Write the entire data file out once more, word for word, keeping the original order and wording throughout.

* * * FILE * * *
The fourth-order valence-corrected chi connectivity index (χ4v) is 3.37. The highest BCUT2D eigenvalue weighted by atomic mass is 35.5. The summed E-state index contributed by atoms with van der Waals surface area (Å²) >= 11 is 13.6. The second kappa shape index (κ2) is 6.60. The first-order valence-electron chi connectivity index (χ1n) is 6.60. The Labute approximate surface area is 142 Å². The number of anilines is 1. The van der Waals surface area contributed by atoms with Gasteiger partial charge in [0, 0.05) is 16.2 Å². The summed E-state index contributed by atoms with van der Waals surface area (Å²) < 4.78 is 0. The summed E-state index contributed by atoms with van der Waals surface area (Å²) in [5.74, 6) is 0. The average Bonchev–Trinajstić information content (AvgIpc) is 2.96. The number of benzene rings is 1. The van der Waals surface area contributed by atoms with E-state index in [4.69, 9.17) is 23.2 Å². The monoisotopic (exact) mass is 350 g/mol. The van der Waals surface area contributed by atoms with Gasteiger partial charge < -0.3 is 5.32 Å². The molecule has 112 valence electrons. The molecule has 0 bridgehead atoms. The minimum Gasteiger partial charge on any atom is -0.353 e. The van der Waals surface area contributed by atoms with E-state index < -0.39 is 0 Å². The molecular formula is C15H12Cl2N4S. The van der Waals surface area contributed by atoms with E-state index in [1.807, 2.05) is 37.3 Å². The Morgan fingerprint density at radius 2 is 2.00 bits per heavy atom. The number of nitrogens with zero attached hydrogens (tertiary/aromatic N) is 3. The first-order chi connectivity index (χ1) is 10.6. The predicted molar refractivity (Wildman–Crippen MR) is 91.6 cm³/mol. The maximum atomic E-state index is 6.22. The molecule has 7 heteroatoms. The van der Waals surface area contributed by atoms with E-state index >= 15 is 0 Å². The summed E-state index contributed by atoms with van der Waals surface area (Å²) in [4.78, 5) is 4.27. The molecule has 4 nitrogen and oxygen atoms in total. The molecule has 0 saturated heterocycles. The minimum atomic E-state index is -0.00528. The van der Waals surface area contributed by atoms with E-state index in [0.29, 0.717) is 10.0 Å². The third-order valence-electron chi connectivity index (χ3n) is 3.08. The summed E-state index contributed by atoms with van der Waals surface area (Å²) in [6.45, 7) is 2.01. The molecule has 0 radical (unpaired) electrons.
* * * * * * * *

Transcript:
The fourth-order valence-corrected chi connectivity index (χ4v) is 3.37. The highest BCUT2D eigenvalue weighted by atomic mass is 35.5. The summed E-state index contributed by atoms with van der Waals surface area (Å²) >= 11 is 13.6. The second kappa shape index (κ2) is 6.60. The first-order valence-electron chi connectivity index (χ1n) is 6.60. The Labute approximate surface area is 142 Å². The number of anilines is 1. The van der Waals surface area contributed by atoms with Gasteiger partial charge in [0, 0.05) is 16.2 Å². The summed E-state index contributed by atoms with van der Waals surface area (Å²) < 4.78 is 0. The summed E-state index contributed by atoms with van der Waals surface area (Å²) in [5.74, 6) is 0. The average Bonchev–Trinajstić information content (AvgIpc) is 2.96. The number of benzene rings is 1. The van der Waals surface area contributed by atoms with E-state index in [4.69, 9.17) is 23.2 Å². The monoisotopic (exact) mass is 350 g/mol. The van der Waals surface area contributed by atoms with Gasteiger partial charge < -0.3 is 5.32 Å². The molecule has 112 valence electrons. The molecule has 0 bridgehead atoms. The minimum Gasteiger partial charge on any atom is -0.353 e. The van der Waals surface area contributed by atoms with E-state index < -0.39 is 0 Å². The molecular formula is C15H12Cl2N4S. The van der Waals surface area contributed by atoms with E-state index in [1.807, 2.05) is 37.3 Å². The Morgan fingerprint density at radius 2 is 2.00 bits per heavy atom. The number of nitrogens with zero attached hydrogens (tertiary/aromatic N) is 3. The first-order chi connectivity index (χ1) is 10.6. The predicted molar refractivity (Wildman–Crippen MR) is 91.6 cm³/mol. The maximum atomic E-state index is 6.22. The molecule has 7 heteroatoms. The van der Waals surface area contributed by atoms with E-state index >= 15 is 0 Å². The summed E-state index contributed by atoms with van der Waals surface area (Å²) in [4.78, 5) is 4.27. The molecule has 4 nitrogen and oxygen atoms in total. The molecule has 0 saturated heterocycles. The minimum atomic E-state index is -0.00528. The van der Waals surface area contributed by atoms with E-state index in [0.29, 0.717) is 10.0 Å². The third-order valence-electron chi connectivity index (χ3n) is 3.08. The summed E-state index contributed by atoms with van der Waals surface area (Å²) in [6.45, 7) is 2.01. The molecule has 0 radical (unpaired) electrons.